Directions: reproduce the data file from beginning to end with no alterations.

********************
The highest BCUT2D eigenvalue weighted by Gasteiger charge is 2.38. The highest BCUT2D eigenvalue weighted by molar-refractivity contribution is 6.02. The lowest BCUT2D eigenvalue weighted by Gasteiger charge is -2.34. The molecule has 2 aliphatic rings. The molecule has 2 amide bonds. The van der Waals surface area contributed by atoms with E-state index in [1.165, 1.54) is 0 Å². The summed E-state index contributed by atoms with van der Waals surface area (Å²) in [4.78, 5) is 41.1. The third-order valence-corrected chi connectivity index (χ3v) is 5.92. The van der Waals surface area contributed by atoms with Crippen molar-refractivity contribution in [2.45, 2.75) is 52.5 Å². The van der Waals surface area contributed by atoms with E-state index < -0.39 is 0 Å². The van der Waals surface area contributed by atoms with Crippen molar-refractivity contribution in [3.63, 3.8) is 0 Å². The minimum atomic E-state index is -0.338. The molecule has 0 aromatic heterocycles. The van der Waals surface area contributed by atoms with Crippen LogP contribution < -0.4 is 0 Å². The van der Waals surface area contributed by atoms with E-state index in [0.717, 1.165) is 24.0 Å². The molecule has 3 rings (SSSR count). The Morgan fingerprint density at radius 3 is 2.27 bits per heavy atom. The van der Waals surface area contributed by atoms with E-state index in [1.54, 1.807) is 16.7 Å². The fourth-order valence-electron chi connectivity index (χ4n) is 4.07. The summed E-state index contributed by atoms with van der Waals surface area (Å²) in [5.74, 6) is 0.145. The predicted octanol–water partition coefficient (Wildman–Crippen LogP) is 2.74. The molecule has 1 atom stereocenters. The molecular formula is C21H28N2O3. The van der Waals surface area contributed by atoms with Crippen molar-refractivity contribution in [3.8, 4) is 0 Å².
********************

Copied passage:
The highest BCUT2D eigenvalue weighted by Gasteiger charge is 2.38. The highest BCUT2D eigenvalue weighted by molar-refractivity contribution is 6.02. The lowest BCUT2D eigenvalue weighted by Gasteiger charge is -2.34. The molecule has 2 aliphatic rings. The molecule has 2 amide bonds. The van der Waals surface area contributed by atoms with E-state index in [1.165, 1.54) is 0 Å². The summed E-state index contributed by atoms with van der Waals surface area (Å²) in [4.78, 5) is 41.1. The third-order valence-corrected chi connectivity index (χ3v) is 5.92. The van der Waals surface area contributed by atoms with Crippen molar-refractivity contribution in [2.45, 2.75) is 52.5 Å². The van der Waals surface area contributed by atoms with E-state index < -0.39 is 0 Å². The van der Waals surface area contributed by atoms with Crippen molar-refractivity contribution in [3.63, 3.8) is 0 Å². The minimum atomic E-state index is -0.338. The molecule has 0 aromatic heterocycles. The van der Waals surface area contributed by atoms with Crippen LogP contribution < -0.4 is 0 Å². The van der Waals surface area contributed by atoms with E-state index in [0.717, 1.165) is 24.0 Å². The molecule has 3 rings (SSSR count). The Morgan fingerprint density at radius 3 is 2.27 bits per heavy atom. The van der Waals surface area contributed by atoms with E-state index in [1.54, 1.807) is 16.7 Å². The fourth-order valence-electron chi connectivity index (χ4n) is 4.07. The summed E-state index contributed by atoms with van der Waals surface area (Å²) in [5.74, 6) is 0.145. The predicted octanol–water partition coefficient (Wildman–Crippen LogP) is 2.74. The molecule has 1 atom stereocenters. The molecular formula is C21H28N2O3. The van der Waals surface area contributed by atoms with Crippen molar-refractivity contribution in [3.8, 4) is 0 Å².